1-10 of 10 results  for:

  • Performance Practice x
  • Aerophones (Blown Instruments) x
Clear all

Article

Laurence Libin

Division of an organ, whose chest and pipes are spatially separated from the main pipework so as to create an antiphonal effect when this division is played in alternation with others. Further, this division can be coupled to others for simultaneous playing that surrounds listeners with sound emanating from different locations. Antiphonal ranks need not have a dedicated manual but, in modern organs, often ‘float’ among several manuals by means of console controls. Development of the Antiphonal division was facilitated beginning in the late 19th century by electric and electropneumatic actions that simplify spatial separation of an organ’s components. However, it remained uncommon and nowadays normally appears only in large instruments. The term is also applied to a separate, independent, sometimes moveable organ, subsidiary to the main one in a building and played from its own console....

Article

Bouché  

A term used in horn music to specify hand-stopping; it affects the tone of the instrument and the pitch. It is sometimes denoted by ‘+’, and it is countermanded by ‘ouvert’ or ‘o’. See Horn, §3, (ii).

Article

Durward R. Center and Arthur W.J.G. Ord-Hume

A mechanical organ used to provide music for merry-go-rounds and in amusement parks, circuses and skating rinks in Europe and the USA. The instrument originated in Europe as an outdoor version of the Orchestrion, voiced to sound above the hurly-burly of the fairground. Initially it was put near the entrance in order to attract attention. It was usually built in an elaborately carved and colourfully painted case which sometimes incorporated moving figures in its façade. All but the very largest instruments were designed to be portable. With the coming of bioscope (moving picture) theatres, the organ sometimes became the front of the show-tent, its façade incorporating entry and exit doors....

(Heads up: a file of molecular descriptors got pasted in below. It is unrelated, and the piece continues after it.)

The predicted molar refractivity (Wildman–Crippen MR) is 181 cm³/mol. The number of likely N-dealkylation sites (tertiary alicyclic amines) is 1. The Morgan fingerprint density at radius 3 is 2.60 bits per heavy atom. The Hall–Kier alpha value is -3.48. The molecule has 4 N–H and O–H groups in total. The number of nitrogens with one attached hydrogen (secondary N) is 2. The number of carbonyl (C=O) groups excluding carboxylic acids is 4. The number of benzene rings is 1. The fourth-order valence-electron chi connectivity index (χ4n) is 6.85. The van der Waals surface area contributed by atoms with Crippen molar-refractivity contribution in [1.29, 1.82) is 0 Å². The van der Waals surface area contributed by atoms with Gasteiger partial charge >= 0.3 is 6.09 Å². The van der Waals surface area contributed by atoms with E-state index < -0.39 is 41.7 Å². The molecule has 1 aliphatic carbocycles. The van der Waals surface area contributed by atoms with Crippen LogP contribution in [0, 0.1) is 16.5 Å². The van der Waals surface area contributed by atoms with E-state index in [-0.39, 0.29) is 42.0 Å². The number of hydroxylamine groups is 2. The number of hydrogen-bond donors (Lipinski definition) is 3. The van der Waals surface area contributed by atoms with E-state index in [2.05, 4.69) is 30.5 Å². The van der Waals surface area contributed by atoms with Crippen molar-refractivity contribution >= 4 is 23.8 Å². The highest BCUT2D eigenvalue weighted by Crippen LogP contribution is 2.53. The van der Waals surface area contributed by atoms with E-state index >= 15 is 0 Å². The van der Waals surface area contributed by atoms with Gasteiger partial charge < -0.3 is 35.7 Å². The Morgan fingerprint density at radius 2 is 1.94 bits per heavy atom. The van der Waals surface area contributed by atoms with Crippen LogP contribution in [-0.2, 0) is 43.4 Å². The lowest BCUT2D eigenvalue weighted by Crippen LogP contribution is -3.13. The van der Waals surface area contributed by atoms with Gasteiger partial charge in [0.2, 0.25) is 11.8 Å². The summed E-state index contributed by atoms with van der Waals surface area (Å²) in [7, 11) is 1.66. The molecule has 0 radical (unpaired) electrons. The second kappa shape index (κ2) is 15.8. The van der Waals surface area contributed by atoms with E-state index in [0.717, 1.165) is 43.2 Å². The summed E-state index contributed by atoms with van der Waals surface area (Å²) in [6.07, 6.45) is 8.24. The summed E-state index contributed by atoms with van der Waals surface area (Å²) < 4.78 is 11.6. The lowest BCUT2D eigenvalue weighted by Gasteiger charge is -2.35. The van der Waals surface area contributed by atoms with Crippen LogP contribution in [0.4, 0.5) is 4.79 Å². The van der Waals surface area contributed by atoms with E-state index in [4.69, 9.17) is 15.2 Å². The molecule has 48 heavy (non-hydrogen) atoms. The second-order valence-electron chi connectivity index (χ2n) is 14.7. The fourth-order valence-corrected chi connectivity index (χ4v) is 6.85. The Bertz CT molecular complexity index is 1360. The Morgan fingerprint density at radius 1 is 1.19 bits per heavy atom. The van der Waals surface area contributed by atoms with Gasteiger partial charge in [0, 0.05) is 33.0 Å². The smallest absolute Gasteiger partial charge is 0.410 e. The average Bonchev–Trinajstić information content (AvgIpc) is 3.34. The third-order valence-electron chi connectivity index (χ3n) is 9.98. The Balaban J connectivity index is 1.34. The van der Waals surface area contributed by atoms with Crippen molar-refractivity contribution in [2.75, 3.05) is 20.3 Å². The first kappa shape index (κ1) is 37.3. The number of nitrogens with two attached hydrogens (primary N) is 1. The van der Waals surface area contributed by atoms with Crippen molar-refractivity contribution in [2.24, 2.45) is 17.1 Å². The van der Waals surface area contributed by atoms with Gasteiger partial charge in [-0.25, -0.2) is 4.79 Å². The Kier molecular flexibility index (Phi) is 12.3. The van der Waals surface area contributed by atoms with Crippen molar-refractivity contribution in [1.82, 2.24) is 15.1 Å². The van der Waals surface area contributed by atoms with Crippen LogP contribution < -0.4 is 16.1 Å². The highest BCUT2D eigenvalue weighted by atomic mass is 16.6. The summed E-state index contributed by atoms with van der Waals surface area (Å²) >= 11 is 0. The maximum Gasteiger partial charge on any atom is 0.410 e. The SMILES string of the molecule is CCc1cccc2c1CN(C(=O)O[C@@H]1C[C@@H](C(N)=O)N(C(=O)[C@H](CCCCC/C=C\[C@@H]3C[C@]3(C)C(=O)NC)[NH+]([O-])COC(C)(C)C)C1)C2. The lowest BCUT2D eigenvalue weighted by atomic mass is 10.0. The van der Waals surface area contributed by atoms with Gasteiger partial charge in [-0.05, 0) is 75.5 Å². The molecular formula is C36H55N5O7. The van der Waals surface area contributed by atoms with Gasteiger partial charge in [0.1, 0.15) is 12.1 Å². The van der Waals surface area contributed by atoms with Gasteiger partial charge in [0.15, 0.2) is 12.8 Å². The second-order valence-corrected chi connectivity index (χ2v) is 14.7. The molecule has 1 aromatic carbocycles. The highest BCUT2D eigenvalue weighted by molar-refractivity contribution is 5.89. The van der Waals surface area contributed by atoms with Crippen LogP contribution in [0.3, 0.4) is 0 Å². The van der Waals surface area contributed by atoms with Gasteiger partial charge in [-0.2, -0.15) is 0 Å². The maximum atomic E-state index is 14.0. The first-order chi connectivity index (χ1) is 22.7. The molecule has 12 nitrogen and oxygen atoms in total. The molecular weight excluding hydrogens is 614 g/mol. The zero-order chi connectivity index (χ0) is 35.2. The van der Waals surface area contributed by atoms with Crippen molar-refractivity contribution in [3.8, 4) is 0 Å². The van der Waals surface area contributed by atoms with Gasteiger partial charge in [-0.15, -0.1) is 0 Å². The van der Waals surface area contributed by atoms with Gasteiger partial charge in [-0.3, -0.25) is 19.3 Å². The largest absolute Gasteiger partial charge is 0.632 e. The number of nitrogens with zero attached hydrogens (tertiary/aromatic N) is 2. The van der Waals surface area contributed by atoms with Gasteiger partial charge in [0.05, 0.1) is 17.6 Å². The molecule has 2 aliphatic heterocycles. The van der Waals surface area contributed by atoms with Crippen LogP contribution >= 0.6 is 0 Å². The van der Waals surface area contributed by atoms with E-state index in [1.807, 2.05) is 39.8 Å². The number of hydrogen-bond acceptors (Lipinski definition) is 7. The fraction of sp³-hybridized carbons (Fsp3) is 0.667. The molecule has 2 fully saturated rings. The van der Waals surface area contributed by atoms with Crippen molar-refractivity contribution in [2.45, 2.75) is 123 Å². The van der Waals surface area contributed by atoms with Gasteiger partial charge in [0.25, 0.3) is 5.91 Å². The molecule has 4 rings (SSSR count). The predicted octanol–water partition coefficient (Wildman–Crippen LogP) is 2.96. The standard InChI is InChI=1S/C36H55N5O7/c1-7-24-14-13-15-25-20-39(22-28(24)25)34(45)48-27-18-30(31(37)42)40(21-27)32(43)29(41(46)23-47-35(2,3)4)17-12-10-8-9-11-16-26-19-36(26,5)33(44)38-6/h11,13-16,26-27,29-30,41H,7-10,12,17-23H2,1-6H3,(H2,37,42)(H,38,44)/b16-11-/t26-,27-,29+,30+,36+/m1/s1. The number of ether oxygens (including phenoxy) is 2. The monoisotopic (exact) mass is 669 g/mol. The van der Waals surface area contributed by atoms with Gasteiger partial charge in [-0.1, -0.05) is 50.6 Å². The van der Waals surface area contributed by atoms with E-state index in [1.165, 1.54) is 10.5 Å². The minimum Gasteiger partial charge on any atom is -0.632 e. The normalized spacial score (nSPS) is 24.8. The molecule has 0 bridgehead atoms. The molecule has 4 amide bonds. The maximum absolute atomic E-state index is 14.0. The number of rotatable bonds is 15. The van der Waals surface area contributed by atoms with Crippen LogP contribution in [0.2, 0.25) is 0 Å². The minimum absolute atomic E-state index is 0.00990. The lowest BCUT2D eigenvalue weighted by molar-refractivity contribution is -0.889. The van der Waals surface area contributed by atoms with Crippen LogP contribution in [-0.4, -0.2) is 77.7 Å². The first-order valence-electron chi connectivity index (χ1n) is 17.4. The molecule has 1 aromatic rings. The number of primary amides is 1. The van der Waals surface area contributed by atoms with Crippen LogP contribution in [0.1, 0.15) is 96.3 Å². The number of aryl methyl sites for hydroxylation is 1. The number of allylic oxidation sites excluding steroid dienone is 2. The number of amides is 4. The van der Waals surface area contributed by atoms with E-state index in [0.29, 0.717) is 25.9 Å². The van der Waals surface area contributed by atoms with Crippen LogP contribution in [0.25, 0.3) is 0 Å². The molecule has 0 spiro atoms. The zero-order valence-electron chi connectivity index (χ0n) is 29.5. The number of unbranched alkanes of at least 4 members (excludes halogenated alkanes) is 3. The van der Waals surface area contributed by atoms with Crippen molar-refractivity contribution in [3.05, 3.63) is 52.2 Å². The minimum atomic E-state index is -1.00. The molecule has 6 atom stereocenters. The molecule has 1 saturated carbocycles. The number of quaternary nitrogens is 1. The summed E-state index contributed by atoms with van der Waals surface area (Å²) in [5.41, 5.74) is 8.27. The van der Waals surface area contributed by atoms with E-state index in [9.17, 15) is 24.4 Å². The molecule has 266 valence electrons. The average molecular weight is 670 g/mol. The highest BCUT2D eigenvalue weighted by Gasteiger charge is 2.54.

Article

Barbara Owen

A name given to certain 16th- and 17th-century tower organs of central Germany and Austria. At first such outdoor organs could play only a few chords, and were used for signalling in the same manner as bells. Later they were enlarged and fitted with self-playing mechanisms of the pinned barrel type, enabling them to play melodies in the manner of a carillon. Two operable examples exist in Austria. One, dating from ...

Article

James W. McKinnon

The term appears in a number of medieval texts, where it means simply a ‘player of the organ’. Some 20th-century writers on the organ, however, have explained the word ‘pulsator’ by claiming that the cumbersome keys of the medieval organ could be depressed only by a blow of the fist....

Article

Swell  

Peter Williams, Nicholas Thistlethwaite, Edwin M. Ripin and John Koster

A device for the gradation of volume in keyboard instruments.

The Swell organ is that manual department of an organ whose chest and/or pipes are enclosed on all sides by a box, one side of which incorporates a device (lid, flap, shutters, sashed panel, etc.) that can be opened and closed by connection with a foot-lever or pedal. A stop or half-stop may be thus enclosed, or several departments (Choir organ, Solo organ) or even the whole organ (Samuel Green, St George's Chapel, Windsor, ...

Article

David H. Fox and David L. Junchen

A type of pipe organ built between 1911 and 1940 specifically for the accompaniment of silent films and the performance of popular music in the magnificent movie palaces that arose during the first four decades of the 20th century. Used at first to substitute for the house orchestra during breaks, the theater organ eventually superseded the orchestra, for a single organist could improvise a more flexible accompaniment to the action on the screen. In the United States the term “theater organ” is preferred; in the UK “cinema organ” is used. Many characteristics of the theater organ can be traced to innovations in organs built between ...

Article

Barbara Owen

The term used in America for the specialized organ designed to accompany and provide sound-effects for silent films during the 1920s and 30s ( see Cinema organ ).

Article

Tipping  

A synonym for Tonguing.

Article

Tongue, as in Zungenstoss or Zungenschlag; that is, an attack or stroke of the tongue (for further information see Tonguing).